Geminid meteor shower: How and when to see the shooting stars display
Stargazers will be in for a treat on Monday night as the Geminid meteor shower is set to illuminate the night skies.
Returning every December, the meteor shower will be visible Monday night into the early hours of Tuesday morning.
The shower is known to produce more than 100 meteors an hour at its peak, although light pollution and other factors mean that in reality the actual number visible is far fewer.
What are Geminids?
Meteors are pieces of debris that enter Earth’s atmosphere at speeds of up to 70km per second, vaporising and causing the streaks of light we call meteors.
Geminids are very bright, moderately fast, and are unusual in being multi-coloured.
They are mainly white, some yellow and a few green, red and blue, partly caused by the presence of traces of metals like sodium and calcium – the same elements that are used to make fireworks colourful.
How to see the Geminid meteor shower
Binoculars or telescopes are not needed as the meteor shower can be seen with the naked eye.
However, it is advised not to look directly at the radiant as this can limit the number of meteors people can see.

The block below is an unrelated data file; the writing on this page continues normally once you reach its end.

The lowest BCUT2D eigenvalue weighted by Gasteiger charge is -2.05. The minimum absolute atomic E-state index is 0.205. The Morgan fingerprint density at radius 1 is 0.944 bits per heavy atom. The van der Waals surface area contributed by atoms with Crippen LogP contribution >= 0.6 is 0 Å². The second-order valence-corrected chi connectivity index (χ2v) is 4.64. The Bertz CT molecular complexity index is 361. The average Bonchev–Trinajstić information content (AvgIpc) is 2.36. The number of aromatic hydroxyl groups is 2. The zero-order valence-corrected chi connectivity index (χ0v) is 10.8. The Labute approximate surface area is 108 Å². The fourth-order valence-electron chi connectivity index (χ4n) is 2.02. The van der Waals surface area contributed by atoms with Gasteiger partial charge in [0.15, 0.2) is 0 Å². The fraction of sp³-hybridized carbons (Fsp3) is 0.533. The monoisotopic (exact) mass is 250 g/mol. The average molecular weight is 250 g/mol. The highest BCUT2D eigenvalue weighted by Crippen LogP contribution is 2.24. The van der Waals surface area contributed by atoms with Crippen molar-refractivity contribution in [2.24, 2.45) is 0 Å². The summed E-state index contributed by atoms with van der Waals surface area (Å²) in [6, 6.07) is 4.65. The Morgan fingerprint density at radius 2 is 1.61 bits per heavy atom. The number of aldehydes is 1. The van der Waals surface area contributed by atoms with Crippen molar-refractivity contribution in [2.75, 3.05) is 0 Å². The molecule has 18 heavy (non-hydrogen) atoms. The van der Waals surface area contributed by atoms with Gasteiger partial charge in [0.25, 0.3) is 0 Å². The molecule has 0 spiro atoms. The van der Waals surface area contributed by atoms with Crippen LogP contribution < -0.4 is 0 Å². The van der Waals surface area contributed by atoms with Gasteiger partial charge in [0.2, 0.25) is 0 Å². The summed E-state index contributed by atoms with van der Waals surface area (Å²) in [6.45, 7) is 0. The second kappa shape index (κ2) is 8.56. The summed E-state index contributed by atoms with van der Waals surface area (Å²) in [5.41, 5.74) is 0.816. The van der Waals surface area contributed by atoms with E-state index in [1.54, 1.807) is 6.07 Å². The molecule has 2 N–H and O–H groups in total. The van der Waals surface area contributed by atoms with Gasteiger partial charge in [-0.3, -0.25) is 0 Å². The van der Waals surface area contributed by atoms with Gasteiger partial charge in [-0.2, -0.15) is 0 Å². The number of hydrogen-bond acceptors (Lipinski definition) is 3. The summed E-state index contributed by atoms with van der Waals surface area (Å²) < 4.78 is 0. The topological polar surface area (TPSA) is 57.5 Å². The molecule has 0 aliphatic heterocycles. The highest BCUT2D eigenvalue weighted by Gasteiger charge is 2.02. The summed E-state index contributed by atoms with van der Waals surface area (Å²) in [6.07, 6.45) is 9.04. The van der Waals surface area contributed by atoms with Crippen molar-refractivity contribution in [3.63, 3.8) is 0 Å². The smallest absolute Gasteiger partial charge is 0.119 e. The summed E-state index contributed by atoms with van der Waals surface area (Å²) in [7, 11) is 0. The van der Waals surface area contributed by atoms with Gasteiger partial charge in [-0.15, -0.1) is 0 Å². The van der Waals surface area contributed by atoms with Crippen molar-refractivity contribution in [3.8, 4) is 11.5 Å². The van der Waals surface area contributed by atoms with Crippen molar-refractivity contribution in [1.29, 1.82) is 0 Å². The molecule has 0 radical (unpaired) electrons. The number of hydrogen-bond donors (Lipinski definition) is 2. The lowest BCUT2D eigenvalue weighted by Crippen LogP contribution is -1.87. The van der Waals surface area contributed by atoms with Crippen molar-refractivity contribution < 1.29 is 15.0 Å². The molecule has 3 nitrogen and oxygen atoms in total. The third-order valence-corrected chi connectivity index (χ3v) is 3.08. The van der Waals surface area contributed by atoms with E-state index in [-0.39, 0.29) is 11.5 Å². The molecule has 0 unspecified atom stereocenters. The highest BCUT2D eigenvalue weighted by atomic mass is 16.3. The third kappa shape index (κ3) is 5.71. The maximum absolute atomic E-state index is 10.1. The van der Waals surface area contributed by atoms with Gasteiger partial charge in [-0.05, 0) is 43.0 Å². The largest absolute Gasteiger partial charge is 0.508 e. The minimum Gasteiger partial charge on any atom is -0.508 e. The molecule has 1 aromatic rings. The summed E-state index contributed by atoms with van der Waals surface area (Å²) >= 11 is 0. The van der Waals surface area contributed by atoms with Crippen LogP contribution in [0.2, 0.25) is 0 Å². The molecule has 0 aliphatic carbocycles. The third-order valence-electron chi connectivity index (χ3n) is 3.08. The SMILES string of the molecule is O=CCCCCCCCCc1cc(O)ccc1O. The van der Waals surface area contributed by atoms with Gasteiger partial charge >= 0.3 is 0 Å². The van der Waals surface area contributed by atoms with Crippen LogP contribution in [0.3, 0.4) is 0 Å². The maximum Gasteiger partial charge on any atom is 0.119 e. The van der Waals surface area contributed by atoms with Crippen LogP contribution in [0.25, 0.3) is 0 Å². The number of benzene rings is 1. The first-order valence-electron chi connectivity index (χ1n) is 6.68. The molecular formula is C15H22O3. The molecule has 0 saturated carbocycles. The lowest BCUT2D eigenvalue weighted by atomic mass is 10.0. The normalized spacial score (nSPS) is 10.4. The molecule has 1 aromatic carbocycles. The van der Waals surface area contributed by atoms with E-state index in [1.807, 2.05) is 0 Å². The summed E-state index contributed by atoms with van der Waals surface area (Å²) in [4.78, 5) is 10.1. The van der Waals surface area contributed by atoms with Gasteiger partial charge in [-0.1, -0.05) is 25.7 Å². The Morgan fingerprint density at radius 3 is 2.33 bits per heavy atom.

Instead, people should look just to the side in a dark area of sky for a better chance of seeing the display.
The meteor shower is most visible at around 2am because the radiant point is highest in the sky at that time.
For those unable to physically watch the shower on Monday night, NASA will also be live-streaming the event.
UK Weather Forecast
Seeing the Geminid meteor shower could be tricky for some, with yellow weather warnings in place for some parts of the UK.
Rain is forecast in Wales and central England, with some fog in the north of England and east of Scotland.
Northern Ireland will have relative cloud cover, with the east coast expected to have the most visibility.